Whiteline Express, Winter Trucking

Trucking: 3 important things to remember as winter approaches

The trucking industry can be one of the best in the entire world. There aren’t many jobs out there that give you the same level of freedom as trucking, with the opportunity for you to explore the world. But as with any industry — and perhaps to an extreme — trucking has its pitfalls.

One of those is in relation to winter driving.

Nobody likes taking a vehicle out on the road in bad conditions. Even light rainfall will complicate your drive and probably add to your trip time. But something that can really mess up your drive is the wintertime. Snow, ice, dry conditions, etc. — it makes truck drivers’ jobs infinitely more difficult. Today, I’m going to give you three things for truckers to remember as winter approaches.

1. If you don’t feel safe, do not be afraid to prioritize your safety

As much as you might feel pressure to accumulate miles or deliver your load in a timely manner, nothing is more important than your safety. If you feel like you cannot physically drive your vehicle without risking your safety, park it. Even if only for a few minutes.

Snowy conditions, especially in areas like the northeast, can make it nearly impossible to drive. It’s not worth your safety and the safety of others on the road to deliver a single load on time. They can wait 30 minutes longer.

2. Prepare for the worst-case scenario on bad days

If the weather seems particularly bad in the wintertime, make sure you’re prepared for the worst. As uncommon as breakdowns or accidents may be for you, you’d regret NOT packing extra clothing, blankets, food, and water in the case of an emergency. Whether there’s a repair vehicle coming or you’re doing the repairs yourself, it will take longer if you’re in a blizzard. Here’s a list of items that can help to have in the winter, according to Advanced Career Institute.

  • extra clothing layers
  • gloves
  • flashlight
  • rain gear
  • windshield fluid
  • blankets
  • bag of sand or salt
  • tire chains
  • jumper cables
  • snow scrapers and brushes

3. Bring sunglasses with you

Sunglasses? If you’re new to trucking, this may seem like a bizarre thing to pack in the middle of winter. That said, it might be one of the most important things to remember on this list.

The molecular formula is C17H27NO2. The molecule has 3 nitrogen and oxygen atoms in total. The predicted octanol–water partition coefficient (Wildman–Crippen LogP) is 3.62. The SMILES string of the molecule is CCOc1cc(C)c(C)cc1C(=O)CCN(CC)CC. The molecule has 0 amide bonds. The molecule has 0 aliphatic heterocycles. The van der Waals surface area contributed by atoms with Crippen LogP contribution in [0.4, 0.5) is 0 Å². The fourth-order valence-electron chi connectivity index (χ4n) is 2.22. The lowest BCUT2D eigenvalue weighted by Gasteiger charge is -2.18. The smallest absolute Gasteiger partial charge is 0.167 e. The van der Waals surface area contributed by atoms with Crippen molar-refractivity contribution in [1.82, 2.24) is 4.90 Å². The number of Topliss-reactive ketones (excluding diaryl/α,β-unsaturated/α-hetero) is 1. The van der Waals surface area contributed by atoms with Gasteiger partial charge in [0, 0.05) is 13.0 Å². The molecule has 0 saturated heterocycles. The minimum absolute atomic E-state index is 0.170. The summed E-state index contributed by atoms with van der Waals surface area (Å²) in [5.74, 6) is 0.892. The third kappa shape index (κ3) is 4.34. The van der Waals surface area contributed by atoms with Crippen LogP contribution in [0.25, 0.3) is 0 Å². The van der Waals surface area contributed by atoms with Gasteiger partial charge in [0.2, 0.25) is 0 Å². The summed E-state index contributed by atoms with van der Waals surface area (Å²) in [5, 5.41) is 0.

Something that won’t necessarily be at the forefront of your mind when it’s 25 degrees and snowing is “snow blindness.” Snow blindness describes the glare directed into a vehicle driver’s eyes caused by an excess of snow. Not only will it reduce your visibility while driving — it can actually cause serious damage to your eyes. Generally, this is an issue in the artic, but nobody is totally safe from it.

Pack some sunglasses.

CDL Driver

Why Don’t CDL Drivers Get Discounted Insurance Rates?

Becoming a CDL driver can be extremely challenging. For starters, you have to find a way to fund your way through CDL school, followed by a series of tests that allow you to drive some of the most difficult vehicles in the world. Even scarier — it’s tricky to hold onto. At all times, you have to be on your game.

As an example, you can lose your CDL if you don’t pass a series of physical tests, which happen at least every two years. CDL drivers can also lose their license if their blood alcohol content is above .04. That’s half of what it would take for a normal driver to get a DUI. It’s like having a normal driver’s license on hard mode.

Drivers also have to maintain a strong driving record — at any given moment, they are a single infraction away from losing their license. Because of this, it should be clear that drivers with a CDL license are better than the average driver. It’s not an opinion — it’s a fact.

Do CDL drivers get discounted insurance rates?

You can probably tell by the title here — the answer is no.

In fact, some insurance companies would go so far as to claim that CDL drivers are more likely to get into an accident. Jerry (getjerry.com), an auto insurance provider, claims that “In some cases, you may be more likely to get into an accident as driving a truck is fatiguing. Driving long hours can cause strain on your body and eyes. You may also have issues staying awake on overnight drives.”

For lack of better phrasing, this reasoning makes no sense. Driver fatigue applies when you’re driving a semi-truck, but how does this justify withholding insurance discounts from CDL drivers on their non-CDL auto insurance? The website goes on to explain that “there is no way to prove that you are less of a risk to insure if you have a commercial driver’s license.” They go on to explain how being married or being a homeowner is adequate evidence to get these discounts.

Insurance companies aren’t concerned with fairness — they want your money.

It makes no sense. Somebody who is literally a professional driver is not considered a safer driver than the average person.

Unfortunately, this usually comes down to money. If you’re married or a homeowner, you’re more likely to add a vehicle to your policy, which actually may decrease your individual rate but increases their income from your account.

That said, there are a few companies that do give out discounted rates to drivers who possess a CDL. Don’t give up easily, as it often takes time to find an insurance company that is actually looking out for your best interest.

Trucking, CDL

3 Industry Secrets for Brand-New CDL Truck Drivers

If you’re reading this article, you probably just earned your Commercial Driver’s License, or CDL. This means you’ve finished your courses, passes your driving tests, and you’re ready to dive head-first into the industry.

First of all, congratulations!

At this point in time, you’re probably at a spot where most new drivers find themselves — the “what now?” phase. Don’t worry – Whiteline has you covered. Here are three industry secrets for brand new CDL truck drivers.

Secret No. 1: The trucking industry is starving for drivers right now, so choose carefully

In most industries, jobs are hard to come by. If you get a job offer anywhere, it’s hard to reject it. The trucking industry tells a different story in the present day.